I've read most of your comments in this thread and the analogies and conclusions are all flawed.
1) A desert eagle is a poor home defense solution. I have locked doors, soon-to-be camera feeds with secure offline storage, and a 9mm. Defense in depth.
2) Under most circumstances, it is absolutely criminal to open my unlocked front door if I have not invited you in.
3) Passwords and usernames are for Identity and Access. In fact, the term "IAM" for Identity and Access Management is common in IT organizations. The AAA protocol for network Authorization, Authentication and Accounting exists to make sure people are who they say they are, only go where they're allowed to go, and that such accesses are properly logged.
You act as if we shouldn't even be trying to be secure in our online accounts... or are you? You then go on about how important it is that no one break your twit account.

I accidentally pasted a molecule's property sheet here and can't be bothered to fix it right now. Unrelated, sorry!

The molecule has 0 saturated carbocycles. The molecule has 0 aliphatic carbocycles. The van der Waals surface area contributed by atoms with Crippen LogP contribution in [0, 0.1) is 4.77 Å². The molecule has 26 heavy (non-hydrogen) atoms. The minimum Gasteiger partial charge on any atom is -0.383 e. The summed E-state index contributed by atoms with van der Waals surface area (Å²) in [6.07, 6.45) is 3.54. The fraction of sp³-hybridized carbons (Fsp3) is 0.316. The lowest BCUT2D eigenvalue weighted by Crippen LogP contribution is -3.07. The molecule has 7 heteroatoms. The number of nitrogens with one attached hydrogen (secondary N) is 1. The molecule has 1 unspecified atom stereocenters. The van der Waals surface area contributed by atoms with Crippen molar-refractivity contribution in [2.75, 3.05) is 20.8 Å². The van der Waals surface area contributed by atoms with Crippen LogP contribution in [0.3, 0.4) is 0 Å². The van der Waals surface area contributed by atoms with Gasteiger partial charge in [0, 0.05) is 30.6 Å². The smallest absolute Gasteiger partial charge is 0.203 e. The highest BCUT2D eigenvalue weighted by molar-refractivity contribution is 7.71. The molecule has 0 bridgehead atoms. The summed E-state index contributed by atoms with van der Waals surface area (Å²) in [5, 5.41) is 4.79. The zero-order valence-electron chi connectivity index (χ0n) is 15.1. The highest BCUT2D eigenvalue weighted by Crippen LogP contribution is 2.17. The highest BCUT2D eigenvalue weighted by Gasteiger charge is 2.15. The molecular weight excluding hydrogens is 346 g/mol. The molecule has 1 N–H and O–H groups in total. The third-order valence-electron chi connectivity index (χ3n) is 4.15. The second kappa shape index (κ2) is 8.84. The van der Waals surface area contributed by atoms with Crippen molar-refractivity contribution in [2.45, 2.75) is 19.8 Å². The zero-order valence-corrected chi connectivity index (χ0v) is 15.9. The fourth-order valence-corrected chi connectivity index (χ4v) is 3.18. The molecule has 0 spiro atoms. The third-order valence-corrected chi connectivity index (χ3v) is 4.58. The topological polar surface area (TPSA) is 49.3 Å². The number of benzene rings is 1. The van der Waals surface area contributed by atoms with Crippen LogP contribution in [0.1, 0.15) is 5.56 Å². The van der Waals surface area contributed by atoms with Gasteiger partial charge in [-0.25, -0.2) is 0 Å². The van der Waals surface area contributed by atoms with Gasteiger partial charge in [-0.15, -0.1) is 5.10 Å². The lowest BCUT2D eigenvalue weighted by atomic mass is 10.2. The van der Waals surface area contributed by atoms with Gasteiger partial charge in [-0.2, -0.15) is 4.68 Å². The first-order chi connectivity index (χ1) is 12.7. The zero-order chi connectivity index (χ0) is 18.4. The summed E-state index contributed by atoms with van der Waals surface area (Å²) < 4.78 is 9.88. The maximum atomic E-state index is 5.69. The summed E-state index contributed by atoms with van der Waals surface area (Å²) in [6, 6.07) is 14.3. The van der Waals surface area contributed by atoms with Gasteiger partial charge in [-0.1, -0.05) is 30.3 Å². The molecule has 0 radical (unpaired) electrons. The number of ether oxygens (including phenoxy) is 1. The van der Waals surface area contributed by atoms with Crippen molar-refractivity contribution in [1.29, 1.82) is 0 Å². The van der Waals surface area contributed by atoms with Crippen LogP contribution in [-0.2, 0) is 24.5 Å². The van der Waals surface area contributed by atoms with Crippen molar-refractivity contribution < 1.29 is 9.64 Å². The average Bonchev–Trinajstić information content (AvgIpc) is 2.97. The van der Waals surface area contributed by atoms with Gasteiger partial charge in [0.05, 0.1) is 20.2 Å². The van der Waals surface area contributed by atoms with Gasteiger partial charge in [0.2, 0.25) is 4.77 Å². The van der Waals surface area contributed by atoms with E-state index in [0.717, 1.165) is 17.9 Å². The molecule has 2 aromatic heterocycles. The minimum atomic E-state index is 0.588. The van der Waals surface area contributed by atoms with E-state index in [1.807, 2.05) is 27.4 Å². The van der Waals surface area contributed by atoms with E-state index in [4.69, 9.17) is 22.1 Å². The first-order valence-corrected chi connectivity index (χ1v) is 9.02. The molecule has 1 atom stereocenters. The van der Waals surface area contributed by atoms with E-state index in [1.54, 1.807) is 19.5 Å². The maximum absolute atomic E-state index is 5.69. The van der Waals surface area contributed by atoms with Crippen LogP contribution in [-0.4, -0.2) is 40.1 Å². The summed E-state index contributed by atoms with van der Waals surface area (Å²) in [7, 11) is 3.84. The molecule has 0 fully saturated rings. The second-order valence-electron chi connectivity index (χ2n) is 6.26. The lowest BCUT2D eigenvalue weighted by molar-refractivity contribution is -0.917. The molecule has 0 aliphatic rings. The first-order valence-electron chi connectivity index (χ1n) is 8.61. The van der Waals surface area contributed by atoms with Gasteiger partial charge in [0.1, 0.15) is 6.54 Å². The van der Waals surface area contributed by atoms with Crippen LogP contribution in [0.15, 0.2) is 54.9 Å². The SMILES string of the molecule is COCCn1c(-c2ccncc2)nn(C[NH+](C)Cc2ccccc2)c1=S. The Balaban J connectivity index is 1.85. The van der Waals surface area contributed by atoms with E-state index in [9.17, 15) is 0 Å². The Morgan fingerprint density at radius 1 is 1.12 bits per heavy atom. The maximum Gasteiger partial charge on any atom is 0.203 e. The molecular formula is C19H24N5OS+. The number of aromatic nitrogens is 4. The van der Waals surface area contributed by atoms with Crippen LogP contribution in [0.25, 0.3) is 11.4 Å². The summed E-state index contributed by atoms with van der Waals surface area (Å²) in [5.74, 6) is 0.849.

The only part of your discussion that approaches coherence is the concept of "reasonable" security. Yes, no security is absolute; all security considerations in all facets of life are about likelihood and risk of a danger, cost, and mitigation. Sure, if someone is writing some ad-hoc utility that has minimal operational impact and no personal data, cleartext passwords probably wouldn't be a risk in itself. Its the fact that salting and hashing with proper algorithms takes almost no effort, and provides benefits, and is a universal best practice out of habit. If this technology advances to the point of being easy to deploy and easy to maintain with minimal effort, it could and should become perhaps the next password storage best practice.